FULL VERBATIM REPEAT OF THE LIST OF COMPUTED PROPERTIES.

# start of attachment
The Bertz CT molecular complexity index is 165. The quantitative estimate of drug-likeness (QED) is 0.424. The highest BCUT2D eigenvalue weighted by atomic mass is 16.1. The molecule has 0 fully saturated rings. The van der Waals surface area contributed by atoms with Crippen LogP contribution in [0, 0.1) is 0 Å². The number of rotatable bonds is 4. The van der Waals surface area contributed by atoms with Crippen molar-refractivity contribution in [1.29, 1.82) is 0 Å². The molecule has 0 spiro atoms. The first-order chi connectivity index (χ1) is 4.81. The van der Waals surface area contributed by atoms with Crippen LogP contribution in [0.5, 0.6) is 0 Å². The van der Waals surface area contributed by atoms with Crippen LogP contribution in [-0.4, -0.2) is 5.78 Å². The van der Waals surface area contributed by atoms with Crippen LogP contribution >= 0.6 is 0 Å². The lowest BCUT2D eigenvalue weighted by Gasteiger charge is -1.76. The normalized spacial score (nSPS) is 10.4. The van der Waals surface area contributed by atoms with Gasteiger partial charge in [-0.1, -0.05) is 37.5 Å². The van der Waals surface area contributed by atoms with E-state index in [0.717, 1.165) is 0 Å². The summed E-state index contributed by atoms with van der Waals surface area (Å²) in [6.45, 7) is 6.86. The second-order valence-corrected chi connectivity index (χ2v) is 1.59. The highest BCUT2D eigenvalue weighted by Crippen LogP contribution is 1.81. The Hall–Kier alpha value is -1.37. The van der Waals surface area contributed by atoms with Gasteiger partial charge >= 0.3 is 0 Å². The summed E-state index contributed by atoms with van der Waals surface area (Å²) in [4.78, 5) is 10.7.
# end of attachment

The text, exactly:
The Bertz CT molecular complexity index is 165. The quantitative estimate of drug-likeness (QED) is 0.424. The highest BCUT2D eigenvalue weighted by atomic mass is 16.1. The molecule has 0 fully saturated rings. The van der Waals surface area contributed by atoms with Crippen LogP contribution in [0, 0.1) is 0 Å². The number of rotatable bonds is 4. The van der Waals surface area contributed by atoms with Crippen molar-refractivity contribution in [1.29, 1.82) is 0 Å². The molecule has 0 spiro atoms. The first-order chi connectivity index (χ1) is 4.81. The van der Waals surface area contributed by atoms with Crippen LogP contribution in [0.5, 0.6) is 0 Å². The van der Waals surface area contributed by atoms with Crippen LogP contribution in [-0.4, -0.2) is 5.78 Å². The van der Waals surface area contributed by atoms with Crippen LogP contribution >= 0.6 is 0 Å². The lowest BCUT2D eigenvalue weighted by Gasteiger charge is -1.76. The normalized spacial score (nSPS) is 10.4. The van der Waals surface area contributed by atoms with Gasteiger partial charge in [-0.1, -0.05) is 37.5 Å². The van der Waals surface area contributed by atoms with E-state index in [0.717, 1.165) is 0 Å². The summed E-state index contributed by atoms with van der Waals surface area (Å²) in [6.45, 7) is 6.86. The second-order valence-corrected chi connectivity index (χ2v) is 1.59. The highest BCUT2D eigenvalue weighted by Crippen LogP contribution is 1.81. The Hall–Kier alpha value is -1.37. The van der Waals surface area contributed by atoms with Gasteiger partial charge >= 0.3 is 0 Å². The summed E-state index contributed by atoms with van der Waals surface area (Å²) in [4.78, 5) is 10.7.